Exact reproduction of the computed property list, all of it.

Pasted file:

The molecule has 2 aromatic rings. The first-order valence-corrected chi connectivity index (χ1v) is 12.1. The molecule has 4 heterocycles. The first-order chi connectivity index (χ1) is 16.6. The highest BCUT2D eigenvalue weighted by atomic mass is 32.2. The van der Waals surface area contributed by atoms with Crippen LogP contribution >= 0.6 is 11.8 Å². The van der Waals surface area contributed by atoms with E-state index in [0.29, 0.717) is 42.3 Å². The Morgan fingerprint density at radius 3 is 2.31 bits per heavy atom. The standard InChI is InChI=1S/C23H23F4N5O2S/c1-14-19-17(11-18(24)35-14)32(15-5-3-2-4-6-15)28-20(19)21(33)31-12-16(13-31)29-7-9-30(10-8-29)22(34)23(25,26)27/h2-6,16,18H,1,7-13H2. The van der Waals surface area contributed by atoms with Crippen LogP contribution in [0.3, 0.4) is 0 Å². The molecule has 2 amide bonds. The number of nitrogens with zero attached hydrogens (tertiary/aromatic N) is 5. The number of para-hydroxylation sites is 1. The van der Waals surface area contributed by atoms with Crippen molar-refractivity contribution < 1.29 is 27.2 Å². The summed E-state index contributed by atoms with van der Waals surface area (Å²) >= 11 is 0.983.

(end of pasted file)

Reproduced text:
The molecule has 2 aromatic rings. The first-order valence-corrected chi connectivity index (χ1v) is 12.1. The molecule has 4 heterocycles. The first-order chi connectivity index (χ1) is 16.6. The highest BCUT2D eigenvalue weighted by atomic mass is 32.2. The van der Waals surface area contributed by atoms with Crippen LogP contribution >= 0.6 is 11.8 Å². The van der Waals surface area contributed by atoms with E-state index in [0.29, 0.717) is 42.3 Å². The Morgan fingerprint density at radius 3 is 2.31 bits per heavy atom. The standard InChI is InChI=1S/C23H23F4N5O2S/c1-14-19-17(11-18(24)35-14)32(15-5-3-2-4-6-15)28-20(19)21(33)31-12-16(13-31)29-7-9-30(10-8-29)22(34)23(25,26)27/h2-6,16,18H,1,7-13H2. The van der Waals surface area contributed by atoms with Crippen LogP contribution in [0.3, 0.4) is 0 Å². The molecule has 2 amide bonds. The number of nitrogens with zero attached hydrogens (tertiary/aromatic N) is 5. The number of para-hydroxylation sites is 1. The van der Waals surface area contributed by atoms with Crippen molar-refractivity contribution < 1.29 is 27.2 Å². The summed E-state index contributed by atoms with van der Waals surface area (Å²) >= 11 is 0.983.